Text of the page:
Stage one of the Knee High Design Challenge saw us tackle deliver two very different family challenges:

  • Routines, particularly toothbrushing
  • Better creative use of space in the home

During the first stage we created two new exciting products for families to ease their difficulties with those two challenges. A visit from the tooth fairy helped a family establish a sustainable toothbrushing routine through song and play, and an interactive piece of storage furniture changed the way a family played together in their lounge.

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Moving into stage two, we had some questions we wanted to answer:

  • How do we reach new families?
  • How do they want to engage with us?
  • Can we create a service that delivers Creative Homes to a group of families?
  • Are there common needs we can address through a “hub” service?

So we approached Viridian Housing at the Church Manor estate in Lambeth, and the following week landed a garden shed in the middle of their playground. For the past month we’ve been inviting families to the shed, where we introduce small creative challenges designed to help them explore and enjoy their home in a new way.

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We’ve been pleasantly surprised to find that many families are also very happy to invite us into their homes and several lounges now host a well-used cardboard den. It’s provided us with lots of insight into family life on an over-crowded housing estate and allowed us to start testing out some really exciting new creative challenges for families.

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Our trial ends on the 29th of March with a giant outdoor den build, a treasure hunt, a picnic and of course a cup of tea. This “home to hub” system of consultation has really informed the growth of the full service and how we develop it for and with families. Forming bonds with families has taken time and lots of trust but it means that the impact of the creative activities in their homes is much more powerful. We’re now starting to get feedback from families on how our interventions are changing the way they play together and in turn reducing the stress of busy, crowded lifestyles.  (see our previous post for more about the Creative Homes shed!)

We’ve also continued exploring how the Creative Homes service can work for families who approach us independently, through testing with another individual family. Our new family’s house was bursting with a miss mash of arts and crafts materials. Unfinished projects, cardboard mountains and “clutter” created a barrier for the family to have fun creating at home together. So, we introduced the Clutter Inspector, who loves sniffing out creative clutter and has some very useful songs to help you collect, sort, store, create and display your creations at home.

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Lead by the Clutter Inspector and her team of T-Makers, the whole family got involved and it was great to see how quickly they transformed their space. The next step is to help them maintain a routine of de-cluttering with the help of the de-clutter kit and songs, as well as advise them on some creative ways to store and display their artwork and craft materials.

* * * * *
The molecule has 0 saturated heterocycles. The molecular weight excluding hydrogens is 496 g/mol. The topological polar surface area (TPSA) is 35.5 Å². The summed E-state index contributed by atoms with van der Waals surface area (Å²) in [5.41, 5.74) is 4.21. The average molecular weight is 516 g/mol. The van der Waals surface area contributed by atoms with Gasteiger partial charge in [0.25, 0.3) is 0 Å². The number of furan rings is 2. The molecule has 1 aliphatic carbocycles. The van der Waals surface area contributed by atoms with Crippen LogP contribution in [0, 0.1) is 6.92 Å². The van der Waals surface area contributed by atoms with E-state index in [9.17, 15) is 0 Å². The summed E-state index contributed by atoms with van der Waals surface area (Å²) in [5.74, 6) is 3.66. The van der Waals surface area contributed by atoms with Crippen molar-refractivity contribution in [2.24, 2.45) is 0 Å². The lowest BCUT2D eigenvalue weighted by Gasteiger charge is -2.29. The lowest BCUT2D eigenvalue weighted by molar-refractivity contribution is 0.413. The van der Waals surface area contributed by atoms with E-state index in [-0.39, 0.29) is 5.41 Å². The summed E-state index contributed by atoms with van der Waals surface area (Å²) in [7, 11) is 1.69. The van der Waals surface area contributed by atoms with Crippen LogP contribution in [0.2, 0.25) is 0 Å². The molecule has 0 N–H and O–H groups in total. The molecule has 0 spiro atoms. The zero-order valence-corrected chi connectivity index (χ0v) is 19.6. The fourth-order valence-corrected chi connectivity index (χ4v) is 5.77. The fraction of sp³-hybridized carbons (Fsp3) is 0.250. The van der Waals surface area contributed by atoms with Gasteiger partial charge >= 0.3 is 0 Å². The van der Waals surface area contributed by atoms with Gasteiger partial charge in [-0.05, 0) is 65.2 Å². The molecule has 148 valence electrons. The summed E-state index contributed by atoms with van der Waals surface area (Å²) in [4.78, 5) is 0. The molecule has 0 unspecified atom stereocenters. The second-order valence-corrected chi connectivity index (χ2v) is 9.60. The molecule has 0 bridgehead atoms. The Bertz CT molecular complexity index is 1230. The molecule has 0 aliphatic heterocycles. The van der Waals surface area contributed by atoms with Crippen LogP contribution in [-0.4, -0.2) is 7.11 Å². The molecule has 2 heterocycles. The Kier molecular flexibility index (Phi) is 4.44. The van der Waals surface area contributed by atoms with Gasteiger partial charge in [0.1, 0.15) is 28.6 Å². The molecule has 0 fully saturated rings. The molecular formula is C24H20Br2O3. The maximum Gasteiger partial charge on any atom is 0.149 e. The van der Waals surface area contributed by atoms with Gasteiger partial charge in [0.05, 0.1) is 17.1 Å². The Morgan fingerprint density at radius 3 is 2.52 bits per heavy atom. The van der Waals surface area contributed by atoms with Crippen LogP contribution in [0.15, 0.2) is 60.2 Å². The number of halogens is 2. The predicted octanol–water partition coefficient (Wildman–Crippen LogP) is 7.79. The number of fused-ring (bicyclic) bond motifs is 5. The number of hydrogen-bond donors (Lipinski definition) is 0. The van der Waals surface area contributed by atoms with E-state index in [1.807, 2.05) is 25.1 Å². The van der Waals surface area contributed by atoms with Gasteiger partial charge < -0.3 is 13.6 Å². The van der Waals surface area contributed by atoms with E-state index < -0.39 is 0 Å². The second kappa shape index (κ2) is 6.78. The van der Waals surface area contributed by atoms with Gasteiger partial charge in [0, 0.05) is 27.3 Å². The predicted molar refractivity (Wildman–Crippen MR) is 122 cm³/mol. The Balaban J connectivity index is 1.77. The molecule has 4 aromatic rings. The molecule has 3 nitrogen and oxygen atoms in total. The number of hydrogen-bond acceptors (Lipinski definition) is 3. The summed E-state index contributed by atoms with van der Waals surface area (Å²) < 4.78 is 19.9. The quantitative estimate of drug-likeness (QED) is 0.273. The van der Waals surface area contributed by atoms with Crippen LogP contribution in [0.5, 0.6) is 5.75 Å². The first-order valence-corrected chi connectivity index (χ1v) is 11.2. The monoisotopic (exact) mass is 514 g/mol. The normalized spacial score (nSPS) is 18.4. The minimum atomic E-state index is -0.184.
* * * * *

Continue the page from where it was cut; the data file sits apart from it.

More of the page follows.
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Testing with another family has been a great way to improve our service of consultation, design and delivery, as well as develop a creative challenge that addresses a problem which many families face: too much clutter!

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We are realising that the role of the live artist is the most important part of our service and that scaling this up relies on recruiting and training the right artists as partners to drive it forward. We ran a workshop to test how we might train new artists and get feedback from a group of great creative people who were interested in the project. Apart from allowing us to meet some really great people that we hope to work with in the future, the workshop also helped us clarify how we communicate what Creative Homes is and understand what a new artist needs to know before they join.

We’ve also been talking with potential partners and sponsors, including the Head of Dental at Kings College University Hospital, Real Nappies for London, Coin Street Community Builders and St. Giles Trust. We are looking ahead to developing relationships with the “gatekeepers” that surround our independent “hub” services.  We hope that this will build sustainable programmes that look beyond the Creative Homes delivery and into the wider service of how we support families to connect into their communities.

It’s been hard work but it’s been really rewarding to see the impact we’ve been having with families in their homes.  Whether thats a den thats increased physical play and stops sibling rivalry before dinner, or helping a family to de-clutter, display and increased the quality of their play together. Most importantly we feel we are developing something “real”, that responds to individual family needs by just getting on and doing it.  This service is developed by the artists and families. We’re really excited to continue finding our way together and achieve positive change through intensive and active collaboration.

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